Putting farm safety into practice

UW Extension
Volunteer firefighters pause after extracting a mannequin from beneath an overturned tractor during a demonstration at the National Education Center for Agricultural Safety.

MADISON -  National Farm Safety and Health Week, Sep. 17-23, 2017, recognizes the importance of protecting agriculture’s most precious resource – its people. Putting Farm Safety into Practice is the theme of the 74Th annual event that promotes safe and healthy practices on farms.

Farming ranks as the most dangerous industry in the U.S. with a yearly death rate of 20.4 farm work related deaths for every 100,000 workers – six times higher than the combined average for all U.S. workers, according to the National Safety Council. The most recent farm fatality count in Wisconsin, released in late 2016 by the Wisconsin State Laboratory of Hygiene, showed 26 farmers, employees, and/or family members died in 2015 from farm work-related causes.

Nationally, the CDC’s National Institute for Occupational Safety and Health reports that 100 agriculture workers experience a lost-time injury each day. A telephone-based survey of nearly 4,000 farm households in the Midwest several years ago showed that an injury occurs on almost one in five Wisconsin farms each year; more than 80 percent of these require medical care.

Over the past 30 years, efforts by the agriculture industry, media, and groups like Extension, non-profits and governmental agencies have contributed to a decline in the number of fatalities; in 1987, the fatality rate was 53 per 100,000.

The University of Wisconsin Center for Agricultural Safety and Health works with local educators, farmers, health professionals, and key partners in the public and private sectors to provide education, technical consultation, and guidance to community and industry leaders who share the goal of reducing the burden of agricultural injury and disease for Wisconsin.

“We’re fortunate here in Wisconsin to have many individuals involved in a variety of safety and health programs,” said Cheryl Skjolaas, University of Wisconsin-Extension agricultural safety specialist at UW-Madison.

Some recent agricultural safety and health trainings have included:

  • Manure gas safety, monitoring, and management
  • Managing safety, health, and decision-making impacts associated with farm stress
  • Caring for farm families—the health professionals’ role in farm safety and health
  • Youth tractor and machinery safety certification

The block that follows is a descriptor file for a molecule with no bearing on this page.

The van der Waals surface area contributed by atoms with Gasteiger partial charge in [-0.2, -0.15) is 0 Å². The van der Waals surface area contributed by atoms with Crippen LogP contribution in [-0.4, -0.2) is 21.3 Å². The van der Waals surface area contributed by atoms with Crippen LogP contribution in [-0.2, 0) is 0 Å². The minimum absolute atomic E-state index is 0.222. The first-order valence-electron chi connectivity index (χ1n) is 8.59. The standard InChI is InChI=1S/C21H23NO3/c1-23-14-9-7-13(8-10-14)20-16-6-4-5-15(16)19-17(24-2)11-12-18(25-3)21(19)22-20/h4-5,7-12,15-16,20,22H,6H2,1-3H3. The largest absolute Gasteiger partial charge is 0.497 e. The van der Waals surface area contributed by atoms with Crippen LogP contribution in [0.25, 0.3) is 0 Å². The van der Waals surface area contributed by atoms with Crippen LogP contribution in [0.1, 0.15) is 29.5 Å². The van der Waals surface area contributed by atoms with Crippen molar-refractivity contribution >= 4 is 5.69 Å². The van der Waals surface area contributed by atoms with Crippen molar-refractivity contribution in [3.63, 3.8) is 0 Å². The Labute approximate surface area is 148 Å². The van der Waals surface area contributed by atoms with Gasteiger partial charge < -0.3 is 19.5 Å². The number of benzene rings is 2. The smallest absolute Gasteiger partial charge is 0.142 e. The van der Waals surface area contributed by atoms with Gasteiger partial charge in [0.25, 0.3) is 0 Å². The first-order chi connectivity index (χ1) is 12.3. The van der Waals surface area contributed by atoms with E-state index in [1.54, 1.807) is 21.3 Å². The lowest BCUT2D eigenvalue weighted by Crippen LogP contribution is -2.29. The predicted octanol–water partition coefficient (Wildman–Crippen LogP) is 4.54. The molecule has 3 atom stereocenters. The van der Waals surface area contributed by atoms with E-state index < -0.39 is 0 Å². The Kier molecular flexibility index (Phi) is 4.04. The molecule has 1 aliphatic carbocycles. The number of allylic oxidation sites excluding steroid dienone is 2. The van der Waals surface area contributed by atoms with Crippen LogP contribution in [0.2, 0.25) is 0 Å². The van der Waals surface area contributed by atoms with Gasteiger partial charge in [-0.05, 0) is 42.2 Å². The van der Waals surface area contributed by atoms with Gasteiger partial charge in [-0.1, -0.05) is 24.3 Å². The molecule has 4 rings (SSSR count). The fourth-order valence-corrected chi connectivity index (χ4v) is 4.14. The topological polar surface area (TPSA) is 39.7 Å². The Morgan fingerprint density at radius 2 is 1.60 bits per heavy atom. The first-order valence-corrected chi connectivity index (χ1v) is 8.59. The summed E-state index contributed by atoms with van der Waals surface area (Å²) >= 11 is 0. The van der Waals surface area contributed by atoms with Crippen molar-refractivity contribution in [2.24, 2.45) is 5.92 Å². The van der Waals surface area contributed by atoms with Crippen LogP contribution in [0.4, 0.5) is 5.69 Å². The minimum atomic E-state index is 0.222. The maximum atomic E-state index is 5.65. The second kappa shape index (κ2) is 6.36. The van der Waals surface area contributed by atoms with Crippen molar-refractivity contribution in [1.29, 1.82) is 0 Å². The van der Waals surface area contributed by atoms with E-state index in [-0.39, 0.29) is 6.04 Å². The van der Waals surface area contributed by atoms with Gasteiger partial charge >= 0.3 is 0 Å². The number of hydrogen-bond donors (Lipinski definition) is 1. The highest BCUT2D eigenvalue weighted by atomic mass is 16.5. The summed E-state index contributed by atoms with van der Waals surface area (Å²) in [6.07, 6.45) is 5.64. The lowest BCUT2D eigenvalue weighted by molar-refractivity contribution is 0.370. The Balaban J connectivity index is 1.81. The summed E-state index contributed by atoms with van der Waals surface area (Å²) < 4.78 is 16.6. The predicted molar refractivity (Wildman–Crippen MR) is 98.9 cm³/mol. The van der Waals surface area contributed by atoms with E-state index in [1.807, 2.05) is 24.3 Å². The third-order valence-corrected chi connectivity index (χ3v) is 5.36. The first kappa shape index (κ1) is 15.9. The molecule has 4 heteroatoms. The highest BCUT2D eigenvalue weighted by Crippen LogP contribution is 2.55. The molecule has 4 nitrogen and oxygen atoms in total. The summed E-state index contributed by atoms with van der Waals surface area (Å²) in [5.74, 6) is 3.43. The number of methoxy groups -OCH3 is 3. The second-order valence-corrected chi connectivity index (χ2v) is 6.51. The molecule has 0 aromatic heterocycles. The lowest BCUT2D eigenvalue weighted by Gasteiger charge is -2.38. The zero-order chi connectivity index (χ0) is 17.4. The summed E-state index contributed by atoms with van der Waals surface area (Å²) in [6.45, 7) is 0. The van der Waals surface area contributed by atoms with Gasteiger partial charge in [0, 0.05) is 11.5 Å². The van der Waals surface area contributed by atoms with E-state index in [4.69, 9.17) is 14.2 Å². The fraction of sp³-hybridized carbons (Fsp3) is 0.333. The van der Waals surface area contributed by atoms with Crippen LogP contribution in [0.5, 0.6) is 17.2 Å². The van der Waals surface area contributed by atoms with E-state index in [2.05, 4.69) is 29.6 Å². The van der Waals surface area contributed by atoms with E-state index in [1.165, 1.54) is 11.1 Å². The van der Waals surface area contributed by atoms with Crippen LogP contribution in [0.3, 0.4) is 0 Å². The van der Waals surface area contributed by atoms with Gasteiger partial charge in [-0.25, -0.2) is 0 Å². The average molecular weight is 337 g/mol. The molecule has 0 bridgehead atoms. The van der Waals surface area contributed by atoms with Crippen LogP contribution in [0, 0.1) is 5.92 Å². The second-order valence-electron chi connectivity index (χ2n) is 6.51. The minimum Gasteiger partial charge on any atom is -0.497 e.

“There is so much to do if we want to make future progress to make farms safer and more healthful places to work,” said John Shutske, Director of the UW Center for Agricultural Safety and Health and agricultural engineering specialist. “These efforts require all who provide services, technical information and products to farmers to work together to make a difference.”

John Shutske

Five things that can make a difference still this fall season when agricultural work is at its peak:

  • Learn about important safety and health issues that Wisconsin farmers and farm workers face. Resources include the Wisconsin Agricultural Health and Safety website and the national “eXtension” Ag Safety and Health resource center
  • Slow down and watch carefully on roadways for slow moving farm machines and implements of husbandry. If you are moving farm equipment on the roadways, make sure all lighting and marking are up to current state law requirements and are clearly visible and functional. Current requirements can be found at
  • Spend a few dollars to invest in the appropriate array of personal protective equipment (PPE) including safety glasses, hearing protection and gloves. The right safety gear is important to every size of farm as well as people with small parcels of land and homeowners doing routine yard work.
  • Make sure all workers are fully qualified and provided with constantly updated training and demonstration to do the job safely. Even experienced workers need adequate supervision and oversight. Since youth are at especially high risk for farm injury, know the laws and regulations for younger workers and check out these guidelines for children and teens working on farms
  • To get more involved or to organize your community to address these issues – there are several places where you might start. Check with your local Cooperative Extension office and/or visit your local clinic, hospital or other healthcare center and learn about the community outreach events that they offer.

As Shutske reminds those attending educational events, “Partnerships are key – credible agriculture experts working with local health professionals and other farmers who are leaders in the community are a powerful and much-needed combination.”

A safety official discusses a grain bin rescue during National Farm Safety and Health Week.